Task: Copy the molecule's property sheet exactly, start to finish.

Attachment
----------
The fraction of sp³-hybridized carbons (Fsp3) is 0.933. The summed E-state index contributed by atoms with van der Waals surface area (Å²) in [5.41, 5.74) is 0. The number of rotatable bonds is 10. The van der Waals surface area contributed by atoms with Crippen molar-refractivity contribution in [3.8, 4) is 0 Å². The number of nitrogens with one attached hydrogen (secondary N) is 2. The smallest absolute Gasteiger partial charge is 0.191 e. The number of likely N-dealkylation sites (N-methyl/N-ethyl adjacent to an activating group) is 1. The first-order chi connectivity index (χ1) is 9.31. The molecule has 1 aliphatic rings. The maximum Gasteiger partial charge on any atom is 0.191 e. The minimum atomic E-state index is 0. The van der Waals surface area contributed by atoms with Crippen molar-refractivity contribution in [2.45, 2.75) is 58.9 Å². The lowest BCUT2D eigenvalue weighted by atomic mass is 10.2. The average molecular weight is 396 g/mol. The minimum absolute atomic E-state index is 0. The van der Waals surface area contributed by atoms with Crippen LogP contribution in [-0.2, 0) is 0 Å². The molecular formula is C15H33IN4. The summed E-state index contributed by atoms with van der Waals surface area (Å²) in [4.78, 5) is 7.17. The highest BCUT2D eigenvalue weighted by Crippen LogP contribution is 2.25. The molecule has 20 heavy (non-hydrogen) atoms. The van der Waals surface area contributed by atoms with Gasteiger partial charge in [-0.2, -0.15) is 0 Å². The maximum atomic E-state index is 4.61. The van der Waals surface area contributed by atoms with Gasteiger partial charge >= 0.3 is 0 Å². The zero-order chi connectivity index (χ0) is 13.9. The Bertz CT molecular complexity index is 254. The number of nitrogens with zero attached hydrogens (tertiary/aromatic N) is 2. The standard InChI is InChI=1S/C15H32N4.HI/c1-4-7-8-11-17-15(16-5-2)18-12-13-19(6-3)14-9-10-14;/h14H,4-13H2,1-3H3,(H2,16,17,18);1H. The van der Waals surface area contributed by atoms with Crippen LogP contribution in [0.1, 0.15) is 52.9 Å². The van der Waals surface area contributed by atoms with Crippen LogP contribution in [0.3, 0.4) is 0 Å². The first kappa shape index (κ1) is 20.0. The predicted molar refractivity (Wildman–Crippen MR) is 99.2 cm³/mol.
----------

The fraction of sp³-hybridized carbons (Fsp3) is 0.933. The summed E-state index contributed by atoms with van der Waals surface area (Å²) in [5.41, 5.74) is 0. The number of rotatable bonds is 10. The van der Waals surface area contributed by atoms with Crippen molar-refractivity contribution in [3.8, 4) is 0 Å². The number of nitrogens with one attached hydrogen (secondary N) is 2. The smallest absolute Gasteiger partial charge is 0.191 e. The number of likely N-dealkylation sites (N-methyl/N-ethyl adjacent to an activating group) is 1. The first-order chi connectivity index (χ1) is 9.31. The molecule has 1 aliphatic rings. The maximum Gasteiger partial charge on any atom is 0.191 e. The minimum atomic E-state index is 0. The van der Waals surface area contributed by atoms with Crippen molar-refractivity contribution in [2.45, 2.75) is 58.9 Å². The lowest BCUT2D eigenvalue weighted by atomic mass is 10.2. The average molecular weight is 396 g/mol. The minimum absolute atomic E-state index is 0. The van der Waals surface area contributed by atoms with Crippen LogP contribution in [-0.2, 0) is 0 Å². The molecular formula is C15H33IN4. The summed E-state index contributed by atoms with van der Waals surface area (Å²) in [4.78, 5) is 7.17. The highest BCUT2D eigenvalue weighted by Crippen LogP contribution is 2.25. The molecule has 20 heavy (non-hydrogen) atoms. The van der Waals surface area contributed by atoms with Gasteiger partial charge in [-0.2, -0.15) is 0 Å². The maximum atomic E-state index is 4.61. The van der Waals surface area contributed by atoms with Gasteiger partial charge >= 0.3 is 0 Å². The zero-order chi connectivity index (χ0) is 13.9. The Bertz CT molecular complexity index is 254. The number of nitrogens with zero attached hydrogens (tertiary/aromatic N) is 2. The standard InChI is InChI=1S/C15H32N4.HI/c1-4-7-8-11-17-15(16-5-2)18-12-13-19(6-3)14-9-10-14;/h14H,4-13H2,1-3H3,(H2,16,17,18);1H. The van der Waals surface area contributed by atoms with Crippen LogP contribution in [0.1, 0.15) is 52.9 Å². The van der Waals surface area contributed by atoms with Crippen LogP contribution in [0.3, 0.4) is 0 Å². The first kappa shape index (κ1) is 20.0. The predicted molar refractivity (Wildman–Crippen MR) is 99.2 cm³/mol.